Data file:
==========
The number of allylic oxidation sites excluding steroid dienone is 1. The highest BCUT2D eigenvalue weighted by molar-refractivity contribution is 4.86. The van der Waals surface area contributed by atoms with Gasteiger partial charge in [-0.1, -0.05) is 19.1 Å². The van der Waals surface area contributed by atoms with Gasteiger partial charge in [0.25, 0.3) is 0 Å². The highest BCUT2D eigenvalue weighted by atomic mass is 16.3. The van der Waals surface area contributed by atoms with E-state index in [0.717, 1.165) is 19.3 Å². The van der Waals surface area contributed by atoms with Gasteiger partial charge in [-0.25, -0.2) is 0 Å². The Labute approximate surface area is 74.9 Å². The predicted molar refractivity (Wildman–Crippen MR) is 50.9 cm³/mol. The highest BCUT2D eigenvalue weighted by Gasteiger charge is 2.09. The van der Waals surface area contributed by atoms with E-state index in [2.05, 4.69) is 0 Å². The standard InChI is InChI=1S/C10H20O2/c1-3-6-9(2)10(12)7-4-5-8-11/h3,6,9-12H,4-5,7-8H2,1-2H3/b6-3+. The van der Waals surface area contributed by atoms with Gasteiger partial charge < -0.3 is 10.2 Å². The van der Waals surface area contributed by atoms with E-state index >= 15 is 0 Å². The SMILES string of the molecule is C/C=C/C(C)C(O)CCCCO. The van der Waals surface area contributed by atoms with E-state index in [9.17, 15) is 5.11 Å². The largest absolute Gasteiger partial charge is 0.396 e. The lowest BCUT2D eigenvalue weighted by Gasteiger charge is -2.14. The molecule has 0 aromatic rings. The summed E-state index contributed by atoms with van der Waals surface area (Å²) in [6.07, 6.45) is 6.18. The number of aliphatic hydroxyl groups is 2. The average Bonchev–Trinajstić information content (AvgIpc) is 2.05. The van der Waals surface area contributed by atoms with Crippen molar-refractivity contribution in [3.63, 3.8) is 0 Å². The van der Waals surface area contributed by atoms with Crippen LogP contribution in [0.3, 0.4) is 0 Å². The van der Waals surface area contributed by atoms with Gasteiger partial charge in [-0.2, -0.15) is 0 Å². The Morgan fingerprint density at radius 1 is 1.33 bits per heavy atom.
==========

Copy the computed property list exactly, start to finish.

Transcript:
The number of allylic oxidation sites excluding steroid dienone is 1. The highest BCUT2D eigenvalue weighted by molar-refractivity contribution is 4.86. The van der Waals surface area contributed by atoms with Gasteiger partial charge in [-0.1, -0.05) is 19.1 Å². The van der Waals surface area contributed by atoms with Gasteiger partial charge in [0.25, 0.3) is 0 Å². The highest BCUT2D eigenvalue weighted by atomic mass is 16.3. The van der Waals surface area contributed by atoms with E-state index in [0.717, 1.165) is 19.3 Å². The van der Waals surface area contributed by atoms with Gasteiger partial charge in [-0.25, -0.2) is 0 Å². The Labute approximate surface area is 74.9 Å². The predicted molar refractivity (Wildman–Crippen MR) is 50.9 cm³/mol. The highest BCUT2D eigenvalue weighted by Gasteiger charge is 2.09. The van der Waals surface area contributed by atoms with E-state index in [2.05, 4.69) is 0 Å². The standard InChI is InChI=1S/C10H20O2/c1-3-6-9(2)10(12)7-4-5-8-11/h3,6,9-12H,4-5,7-8H2,1-2H3/b6-3+. The van der Waals surface area contributed by atoms with Gasteiger partial charge < -0.3 is 10.2 Å². The van der Waals surface area contributed by atoms with E-state index >= 15 is 0 Å². The SMILES string of the molecule is C/C=C/C(C)C(O)CCCCO. The van der Waals surface area contributed by atoms with E-state index in [9.17, 15) is 5.11 Å². The largest absolute Gasteiger partial charge is 0.396 e. The lowest BCUT2D eigenvalue weighted by Gasteiger charge is -2.14. The molecule has 0 aromatic rings. The summed E-state index contributed by atoms with van der Waals surface area (Å²) in [6.07, 6.45) is 6.18. The number of aliphatic hydroxyl groups is 2. The average Bonchev–Trinajstić information content (AvgIpc) is 2.05. The van der Waals surface area contributed by atoms with Crippen molar-refractivity contribution in [3.63, 3.8) is 0 Å². The van der Waals surface area contributed by atoms with Crippen LogP contribution in [0.3, 0.4) is 0 Å². The van der Waals surface area contributed by atoms with Gasteiger partial charge in [-0.2, -0.15) is 0 Å². The Morgan fingerprint density at radius 1 is 1.33 bits per heavy atom.